Lane County Physician Assistants and Nurse Practitioners

Lane County was on the brink of a healthcare crisis.  A shortage of primary care physicians, physician assistants and nurse practitioners had been documented in a variety of reports by the Oregon Health Authority. In addition, large numbers of primary care workers in Lane County retired and  the Trillium Community Health Plan CCO, reported about 11,000 new members without a designated primary care provider.

This Oregon Solutions project aimed to increase access to primary care by increasing the numbers of physician assistants and nurse practitioners being trained and working in Lane County.


Problem Statement

There was a documented shortage of physician assistants (PA) and nurse practitioners (NP) in Lane County. The report titled Projected Demand for Physicians, Nurse Practitioners, and Physician Assistants in Oregon: 2013-2020 by the Oregon Health Authority (revised Feb. 2014), says that in 2020 there will be a provider shortage of PAs (6-22) and shortage of NPs (20-49) in Lane County. These numbers do not include retirements, any reduction in practice hours and relocations out of the community. These numbers are not exclusive to primary care, they are PAs and NPs engaged in any type of practice.

Governor Kate Brown designated this effort an Oregon Solutions project in a May 21, 2015 letter. Governor Brown appointed Juine Chada (US Senator Wyden’s Office) and Debi Farr (Trillium Community Health Plans Public Affairs Director) as co-conveners to lead a team of primary care providers, health care organizations and higher education organizations to create a plan to increase the number of PAs and NPs delivering primary healthcare services in Lane County. The Oregon Solutions (OS) project team participants represented a cross­section of the community.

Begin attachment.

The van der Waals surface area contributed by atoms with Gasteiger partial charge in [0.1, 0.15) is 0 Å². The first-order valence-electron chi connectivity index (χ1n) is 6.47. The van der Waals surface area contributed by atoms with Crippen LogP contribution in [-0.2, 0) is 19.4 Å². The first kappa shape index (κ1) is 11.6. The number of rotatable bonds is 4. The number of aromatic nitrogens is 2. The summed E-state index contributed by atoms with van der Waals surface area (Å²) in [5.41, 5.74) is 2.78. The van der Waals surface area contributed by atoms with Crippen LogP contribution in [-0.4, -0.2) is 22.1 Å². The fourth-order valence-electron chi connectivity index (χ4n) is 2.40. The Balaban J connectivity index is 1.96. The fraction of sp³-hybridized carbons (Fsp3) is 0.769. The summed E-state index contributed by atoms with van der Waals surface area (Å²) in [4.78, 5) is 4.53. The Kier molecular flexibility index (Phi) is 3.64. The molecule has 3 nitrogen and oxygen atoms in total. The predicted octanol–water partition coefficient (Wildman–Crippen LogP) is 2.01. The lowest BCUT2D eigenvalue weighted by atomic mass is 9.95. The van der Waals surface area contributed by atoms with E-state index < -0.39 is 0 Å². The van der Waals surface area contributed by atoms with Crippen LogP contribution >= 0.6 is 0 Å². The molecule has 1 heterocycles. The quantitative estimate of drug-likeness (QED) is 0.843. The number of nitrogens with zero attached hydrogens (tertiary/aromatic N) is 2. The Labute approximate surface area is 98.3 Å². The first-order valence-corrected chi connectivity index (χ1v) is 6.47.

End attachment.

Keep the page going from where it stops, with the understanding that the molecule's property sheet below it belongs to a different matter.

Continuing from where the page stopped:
Project team members learned that it is critical to recognize that, in some respects, PAs and NPs are significantly different in their training, philosophy and professional practice with patients. The project team initially identified three key areas to focus their efforts:

  • increasing clinical rotation/practicum capacity,
  • locally enhancing student incentives, and
  • exploring whether local didactic classroom capacity was needed in Lane County.

The project team developed a Community Action Plan and as well as signed the Declaration of Cooperation (DoC). The goals and aspirations represented in the DoC formed a public statement of intent to participate in the project, to strive to identify opportunities and solutions whenever possible, to contribute assistance and support within resource limits, and to collaborate with other team members in increasing the number of PAs and NPs providing primary care in Lane County. Team members acknowledged that the best solutions depend upon the cooperation by all entities at the table. Accordingly, they recognizes that each party has a unique perspective and contribution to make and legitimate interests that needed to be taken into account for the project’s success.